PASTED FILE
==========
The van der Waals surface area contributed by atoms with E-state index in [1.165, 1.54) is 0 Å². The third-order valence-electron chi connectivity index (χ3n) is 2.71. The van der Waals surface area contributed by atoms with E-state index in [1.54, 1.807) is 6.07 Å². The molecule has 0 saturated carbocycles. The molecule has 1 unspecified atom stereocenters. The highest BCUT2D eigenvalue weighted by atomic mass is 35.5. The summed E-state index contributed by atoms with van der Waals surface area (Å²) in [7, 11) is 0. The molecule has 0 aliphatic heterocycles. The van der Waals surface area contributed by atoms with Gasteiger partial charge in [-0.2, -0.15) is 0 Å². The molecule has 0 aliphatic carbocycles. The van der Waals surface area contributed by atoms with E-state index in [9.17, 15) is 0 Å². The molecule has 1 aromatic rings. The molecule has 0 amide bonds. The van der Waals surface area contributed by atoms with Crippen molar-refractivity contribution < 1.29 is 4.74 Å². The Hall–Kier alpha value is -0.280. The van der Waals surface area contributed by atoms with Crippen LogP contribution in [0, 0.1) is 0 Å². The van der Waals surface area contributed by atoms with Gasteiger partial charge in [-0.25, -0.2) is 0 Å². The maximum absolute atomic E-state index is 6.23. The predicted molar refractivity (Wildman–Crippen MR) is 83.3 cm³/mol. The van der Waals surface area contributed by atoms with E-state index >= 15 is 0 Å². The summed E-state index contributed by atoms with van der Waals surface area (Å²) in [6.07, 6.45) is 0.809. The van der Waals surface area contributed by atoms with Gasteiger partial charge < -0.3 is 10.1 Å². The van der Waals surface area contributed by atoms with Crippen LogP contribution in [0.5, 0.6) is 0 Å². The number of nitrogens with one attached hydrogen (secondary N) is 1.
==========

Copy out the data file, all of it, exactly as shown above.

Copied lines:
The van der Waals surface area contributed by atoms with E-state index in [1.165, 1.54) is 0 Å². The third-order valence-electron chi connectivity index (χ3n) is 2.71. The van der Waals surface area contributed by atoms with E-state index in [1.54, 1.807) is 6.07 Å². The molecule has 0 saturated carbocycles. The molecule has 1 unspecified atom stereocenters. The highest BCUT2D eigenvalue weighted by atomic mass is 35.5. The summed E-state index contributed by atoms with van der Waals surface area (Å²) in [7, 11) is 0. The molecule has 0 aliphatic heterocycles. The van der Waals surface area contributed by atoms with Gasteiger partial charge in [-0.2, -0.15) is 0 Å². The molecule has 0 aliphatic carbocycles. The van der Waals surface area contributed by atoms with E-state index in [9.17, 15) is 0 Å². The molecule has 1 aromatic rings. The molecule has 0 amide bonds. The van der Waals surface area contributed by atoms with Crippen molar-refractivity contribution < 1.29 is 4.74 Å². The Hall–Kier alpha value is -0.280. The van der Waals surface area contributed by atoms with Crippen LogP contribution in [0, 0.1) is 0 Å². The van der Waals surface area contributed by atoms with Gasteiger partial charge in [-0.25, -0.2) is 0 Å². The maximum absolute atomic E-state index is 6.23. The predicted molar refractivity (Wildman–Crippen MR) is 83.3 cm³/mol. The van der Waals surface area contributed by atoms with E-state index >= 15 is 0 Å². The summed E-state index contributed by atoms with van der Waals surface area (Å²) in [6.07, 6.45) is 0.809. The van der Waals surface area contributed by atoms with Gasteiger partial charge < -0.3 is 10.1 Å². The van der Waals surface area contributed by atoms with Crippen LogP contribution in [0.5, 0.6) is 0 Å². The number of nitrogens with one attached hydrogen (secondary N) is 1.